You hoped the lessons and classes would be fun. Instead, your clingy 3 year old feels scared at extracurricular activities. Here’s how to cope:
Jennifer didn’t get it. Her three-year-old daughter is a champ with daycare drop offs. She has no problem saying goodbye to her mom every morning.
She tried enrolling her in soccer, swim classes, and gym activities. But in every extracurricular activity she’s enrolled her in, her daughter clings to her for dear life.
She wants her daughter to enjoy these activities, grow independent and build her confidence. But she’s getting discouraged. It seems with every activity she signs her up for, her daughter is hysterical and unwilling to part from her.
She’s been patient, no matter how frustrating it can be. She understands that swim teachers aren’t as regular as daycare providers. And they’re nothing compared to her mom.
When your clingy 3 year old is scared at extracurricular activities
But something inside Jennifer nags and wonders whether she did the right thing in signing her up.
I have been following your blog/newsletter for some time now, and find it to be very helpful with my 3-year-old daughter!
I have a question for you, and was wondering if you have any input or resources I could look into. Our daughter has been in daycare since she was a newborn, and is well-adjusted in that regard, with separating from mommy and daddy.
However, when it comes to out-of-school activities on the weekend, such as soccer last fall, and swim class now, she is very attached to us, especially me. While I don’t want to pressure her, I would love for her to be confident enough to let go of me and let the swim instructor help her in swim class (last week was the first class and she became hysterical when the teacher tried to help her).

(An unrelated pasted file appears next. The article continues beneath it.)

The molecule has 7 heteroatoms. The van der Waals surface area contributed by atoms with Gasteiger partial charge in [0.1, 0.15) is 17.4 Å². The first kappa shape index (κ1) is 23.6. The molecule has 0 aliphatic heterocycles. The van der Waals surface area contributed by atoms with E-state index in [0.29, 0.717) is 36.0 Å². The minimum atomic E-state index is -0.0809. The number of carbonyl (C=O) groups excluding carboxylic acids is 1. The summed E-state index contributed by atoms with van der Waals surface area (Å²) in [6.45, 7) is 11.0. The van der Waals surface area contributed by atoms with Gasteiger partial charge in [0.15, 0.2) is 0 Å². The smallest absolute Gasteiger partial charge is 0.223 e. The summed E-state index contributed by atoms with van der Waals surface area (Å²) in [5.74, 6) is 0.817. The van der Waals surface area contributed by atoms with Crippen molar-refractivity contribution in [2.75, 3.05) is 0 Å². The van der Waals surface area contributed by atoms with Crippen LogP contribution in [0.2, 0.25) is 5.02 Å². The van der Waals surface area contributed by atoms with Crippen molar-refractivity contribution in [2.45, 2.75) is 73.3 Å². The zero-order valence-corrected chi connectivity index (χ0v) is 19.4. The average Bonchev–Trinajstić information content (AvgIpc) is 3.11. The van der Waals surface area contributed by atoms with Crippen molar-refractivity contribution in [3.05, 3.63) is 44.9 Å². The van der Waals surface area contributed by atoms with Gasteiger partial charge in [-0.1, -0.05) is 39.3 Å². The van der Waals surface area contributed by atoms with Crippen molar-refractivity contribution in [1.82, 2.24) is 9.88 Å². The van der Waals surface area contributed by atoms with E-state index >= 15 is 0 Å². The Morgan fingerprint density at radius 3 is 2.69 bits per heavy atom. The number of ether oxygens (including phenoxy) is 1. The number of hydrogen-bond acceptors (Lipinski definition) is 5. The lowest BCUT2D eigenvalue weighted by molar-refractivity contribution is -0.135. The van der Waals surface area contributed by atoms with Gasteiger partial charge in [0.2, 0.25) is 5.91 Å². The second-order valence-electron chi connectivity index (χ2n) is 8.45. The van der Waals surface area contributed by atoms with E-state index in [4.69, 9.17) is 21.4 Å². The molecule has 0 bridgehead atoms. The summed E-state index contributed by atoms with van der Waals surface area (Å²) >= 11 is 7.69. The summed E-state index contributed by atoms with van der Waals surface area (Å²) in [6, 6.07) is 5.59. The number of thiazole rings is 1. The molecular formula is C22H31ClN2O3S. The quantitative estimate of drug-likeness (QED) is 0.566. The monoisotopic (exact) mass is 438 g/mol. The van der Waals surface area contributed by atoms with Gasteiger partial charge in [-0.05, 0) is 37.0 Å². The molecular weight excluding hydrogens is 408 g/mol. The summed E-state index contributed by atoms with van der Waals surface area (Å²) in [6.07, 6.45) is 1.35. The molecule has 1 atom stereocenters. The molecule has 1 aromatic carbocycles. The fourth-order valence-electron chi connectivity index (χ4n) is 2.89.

I realize she needs time to warm up to a new teacher; the goal of this swim class is to have the kids separate by the end of the 10 weeks so that the parent is either at the edge of the pool or watching from a chair. Is she just too young? Any advice? Thanks! -Jennifer
I’ve dealt plenty with separation anxiety. I’ve also worried when my kids didn’t take to lessons or social functions. And my kids have had several cases of ‘mama-itis,’ where they wanted me… and only me.
And on the second day of swim lessons, my son sat on the sidelines for the whole hour. He refused to go in, even though he’d already had his first lesson.
Give your daughter a heads up so she knows what to expect.
Before going to class, say “Today we’ll put on your swim suit, then drive to swim class. There, we’ll start off in the water, then Miss Teacher will help you play in it so you can have fun and swim better. Other kids will be splashing around with you.”
Highlight the fun factors.
When my then-toddler was scared of taking a bath, we found something fun about this dreaded part of the day. In his case, he loves fountains, so we made the faucet all about fountains and how fun it was. Other fun factors with swimming might include getting to wear a new swimsuit or wimming like Nemo.
Be calm and don’t fuss yourself.
If your daughter notices your anxiety, she’ll think, “Mom’s scared too. This really must be scary then!”
Reassure your daughter that you’re nearby.
Let her know you’ll be watching her having fun and that you’re not far away at all.
Hand your daughter off to the teacher calmly and nonchalantly.
Your confidence shows her that feeling scared at extracurricular activities isn’t necessary. You trust her teacher, her environment and everything else that’s taking place.
Know when to call it quits.
Keep trying and see if she’s making progress. But if she remains hysterical or even gets worse, maybe it’s time to ditch the class.
It’s not a failure on your part. Not every child loves extracurricular activities. They’re fine if they don’t sign up for classes. The intention was good, but if it’s causing more stress, it’s okay to let go.
Maybe pursue a class that’s like something she is interested in. She may not like swimming or soccer but she loves singing and playing.
Your turn: Do you enroll your kids in extracurricular activities and did you face similar difficulties with your child unwilling to let go of you?
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